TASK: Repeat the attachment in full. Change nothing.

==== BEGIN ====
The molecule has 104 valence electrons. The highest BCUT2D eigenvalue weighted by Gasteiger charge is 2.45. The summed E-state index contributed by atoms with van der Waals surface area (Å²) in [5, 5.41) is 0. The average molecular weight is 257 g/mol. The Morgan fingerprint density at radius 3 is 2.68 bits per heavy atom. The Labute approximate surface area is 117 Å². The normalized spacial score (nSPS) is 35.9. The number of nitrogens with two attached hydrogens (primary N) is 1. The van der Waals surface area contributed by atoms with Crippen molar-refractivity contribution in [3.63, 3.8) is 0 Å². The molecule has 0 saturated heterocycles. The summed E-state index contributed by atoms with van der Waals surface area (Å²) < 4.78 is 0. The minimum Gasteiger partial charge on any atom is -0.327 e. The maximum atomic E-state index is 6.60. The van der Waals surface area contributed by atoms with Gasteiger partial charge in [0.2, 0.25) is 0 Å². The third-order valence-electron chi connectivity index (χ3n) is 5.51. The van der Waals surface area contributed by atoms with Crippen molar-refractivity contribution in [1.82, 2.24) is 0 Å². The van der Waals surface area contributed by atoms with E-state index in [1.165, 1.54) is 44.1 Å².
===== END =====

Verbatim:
The molecule has 104 valence electrons. The highest BCUT2D eigenvalue weighted by Gasteiger charge is 2.45. The summed E-state index contributed by atoms with van der Waals surface area (Å²) in [5, 5.41) is 0. The average molecular weight is 257 g/mol. The Morgan fingerprint density at radius 3 is 2.68 bits per heavy atom. The Labute approximate surface area is 117 Å². The normalized spacial score (nSPS) is 35.9. The number of nitrogens with two attached hydrogens (primary N) is 1. The van der Waals surface area contributed by atoms with Crippen molar-refractivity contribution in [3.63, 3.8) is 0 Å². The molecule has 0 saturated heterocycles. The summed E-state index contributed by atoms with van der Waals surface area (Å²) < 4.78 is 0. The minimum Gasteiger partial charge on any atom is -0.327 e. The maximum atomic E-state index is 6.60. The van der Waals surface area contributed by atoms with Gasteiger partial charge in [0.2, 0.25) is 0 Å². The third-order valence-electron chi connectivity index (χ3n) is 5.51. The van der Waals surface area contributed by atoms with Crippen molar-refractivity contribution in [1.82, 2.24) is 0 Å². The van der Waals surface area contributed by atoms with E-state index in [1.165, 1.54) is 44.1 Å².